Surveillant 1.1 notes that Moscow Station is simultaneously the "only [full] treatment of the CIA Station in Moscow, Lonetree and the Embassy bugging" and controversial. Powers, NYRB (13 May 1993) and Intelligence Wars (2004), 295-320, comments that Kessler's picture of "the embassy's pathetic failure to protect its own security" is "thoroughly documented."
According to Evans, IJI&C 3.4, Kessler asserts that the embassy code room was compromised, and charges the CIA and NSA "with covering up the compromise, the Naval Investigative Service (NIS) with mismanaging related cases..., and the Office of Special Investigation (OSI) under the Government Accounting Office with misrepresenting the quality of the NIS performance." The reviewer adds: "If a KGB penetration could not be proven, there could hardly be a cover-up." There is a detailed analysis of the chronology and evidence. Evans concludes that "the existence ... of a ... conspiracy [by NIS] seems outside not only the realm of possibility, but of credibility."
NameBase calls Moscow Station "the story of the KGB's efforts to penetrate the U.S. embassy in Moscow, mainly by planting eavesdropping devices and by assigning attractive Soviet women to bait U.S. personnel.... About half of the book reconstructs the investigation of Clayton J. Lonetree,... a young marine guard, [who] confessed in 1987 after passing secrets to his Soviet girlfriend, who was employed at the embassy, and her KGB control officer, Alexei G. Yefimov."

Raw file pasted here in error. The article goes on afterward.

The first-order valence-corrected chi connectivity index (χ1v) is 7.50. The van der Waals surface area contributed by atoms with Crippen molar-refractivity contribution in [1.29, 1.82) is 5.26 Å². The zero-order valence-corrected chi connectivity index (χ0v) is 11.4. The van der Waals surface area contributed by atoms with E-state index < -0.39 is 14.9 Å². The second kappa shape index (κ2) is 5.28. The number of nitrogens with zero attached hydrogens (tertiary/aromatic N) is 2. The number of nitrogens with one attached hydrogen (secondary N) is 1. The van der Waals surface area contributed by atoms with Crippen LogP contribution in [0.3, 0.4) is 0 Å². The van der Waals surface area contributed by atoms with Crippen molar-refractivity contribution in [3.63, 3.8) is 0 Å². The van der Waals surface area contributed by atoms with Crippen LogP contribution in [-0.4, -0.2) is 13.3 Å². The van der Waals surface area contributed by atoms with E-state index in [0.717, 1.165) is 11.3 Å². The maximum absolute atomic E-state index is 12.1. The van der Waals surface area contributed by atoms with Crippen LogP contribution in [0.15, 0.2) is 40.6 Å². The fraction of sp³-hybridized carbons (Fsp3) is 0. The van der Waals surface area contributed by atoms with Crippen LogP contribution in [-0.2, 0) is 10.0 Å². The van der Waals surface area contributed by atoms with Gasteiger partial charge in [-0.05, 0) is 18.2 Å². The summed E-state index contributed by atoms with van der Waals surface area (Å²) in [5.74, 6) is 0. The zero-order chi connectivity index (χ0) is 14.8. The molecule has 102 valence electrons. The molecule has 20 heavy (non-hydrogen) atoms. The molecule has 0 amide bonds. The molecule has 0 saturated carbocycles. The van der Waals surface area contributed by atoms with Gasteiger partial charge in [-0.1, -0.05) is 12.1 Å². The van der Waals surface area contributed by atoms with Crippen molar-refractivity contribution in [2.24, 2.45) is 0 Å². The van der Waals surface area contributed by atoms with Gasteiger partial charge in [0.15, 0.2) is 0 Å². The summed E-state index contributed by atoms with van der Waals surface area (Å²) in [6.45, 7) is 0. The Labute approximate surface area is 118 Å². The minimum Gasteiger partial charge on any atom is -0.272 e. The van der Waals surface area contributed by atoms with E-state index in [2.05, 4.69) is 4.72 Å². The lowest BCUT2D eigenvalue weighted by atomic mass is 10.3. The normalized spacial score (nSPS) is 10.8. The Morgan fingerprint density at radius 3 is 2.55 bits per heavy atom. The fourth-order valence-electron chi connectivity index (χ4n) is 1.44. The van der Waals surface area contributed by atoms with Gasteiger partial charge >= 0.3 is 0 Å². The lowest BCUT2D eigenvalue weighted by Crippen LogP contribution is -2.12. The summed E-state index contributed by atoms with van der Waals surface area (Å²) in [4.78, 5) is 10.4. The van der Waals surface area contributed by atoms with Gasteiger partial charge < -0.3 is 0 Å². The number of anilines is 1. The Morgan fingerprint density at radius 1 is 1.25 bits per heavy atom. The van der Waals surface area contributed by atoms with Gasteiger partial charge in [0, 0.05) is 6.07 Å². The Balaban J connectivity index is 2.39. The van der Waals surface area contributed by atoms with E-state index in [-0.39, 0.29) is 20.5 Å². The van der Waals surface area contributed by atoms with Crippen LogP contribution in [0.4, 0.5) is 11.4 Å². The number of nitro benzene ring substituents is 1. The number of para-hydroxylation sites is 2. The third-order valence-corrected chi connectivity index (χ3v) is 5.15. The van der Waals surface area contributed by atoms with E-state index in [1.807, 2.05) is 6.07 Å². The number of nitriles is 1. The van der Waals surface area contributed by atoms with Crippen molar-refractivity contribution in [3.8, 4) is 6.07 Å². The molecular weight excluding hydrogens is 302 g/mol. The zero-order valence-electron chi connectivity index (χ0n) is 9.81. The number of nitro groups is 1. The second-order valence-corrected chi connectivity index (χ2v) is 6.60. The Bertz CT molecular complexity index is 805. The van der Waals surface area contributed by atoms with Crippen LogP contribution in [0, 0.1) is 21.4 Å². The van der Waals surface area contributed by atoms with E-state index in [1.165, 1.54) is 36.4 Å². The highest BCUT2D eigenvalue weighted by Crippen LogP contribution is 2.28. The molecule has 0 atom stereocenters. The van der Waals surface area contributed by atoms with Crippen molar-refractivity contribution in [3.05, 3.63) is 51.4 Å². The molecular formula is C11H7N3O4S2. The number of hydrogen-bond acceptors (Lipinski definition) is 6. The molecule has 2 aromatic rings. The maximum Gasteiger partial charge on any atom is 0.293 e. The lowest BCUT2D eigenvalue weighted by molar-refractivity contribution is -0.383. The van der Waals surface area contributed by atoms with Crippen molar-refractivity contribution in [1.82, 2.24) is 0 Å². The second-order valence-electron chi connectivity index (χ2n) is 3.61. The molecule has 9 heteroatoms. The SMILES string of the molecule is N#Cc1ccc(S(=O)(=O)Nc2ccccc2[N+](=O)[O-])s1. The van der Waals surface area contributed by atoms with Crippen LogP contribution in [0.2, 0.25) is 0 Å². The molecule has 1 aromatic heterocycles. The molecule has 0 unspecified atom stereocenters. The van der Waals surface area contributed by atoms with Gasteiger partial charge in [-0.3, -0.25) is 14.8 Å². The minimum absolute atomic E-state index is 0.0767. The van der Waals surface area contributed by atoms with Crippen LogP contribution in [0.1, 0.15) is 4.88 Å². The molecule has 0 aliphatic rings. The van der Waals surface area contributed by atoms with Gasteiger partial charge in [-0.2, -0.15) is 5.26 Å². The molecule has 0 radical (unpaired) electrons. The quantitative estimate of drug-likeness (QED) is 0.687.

Sharman, Jackson R., III. "Embassy Spy's Conviction Upheld: Court Denies Lonetree Appeal." National Security Law Report 15, no. 1 (Jan. 1993): 3-4.
United States v. Lonetree, No. 65,642 (NMCM 88 2414) (United States Ct. Mil. App. Sept. 28, 1992).
Barker, Rodney. Dancing with the Devil: Sex, Espionage, and the U.S. Marines -- The Clayton Lonetree Story. New York: Simon & Schuster, 1996.
Surveillant 4.3: "Barker's attempt to paint Lonetree as a victim of racial prejudice..., as merely a scapegoat for the errors of his superiors, and, alas, as a misguided victim of love, do not change the facts." The Periscope 21.5 reviewer suggests that Barker "at least" sets the record "straighter than it was before," but also notes that "much of the material [in the book] is not attributable."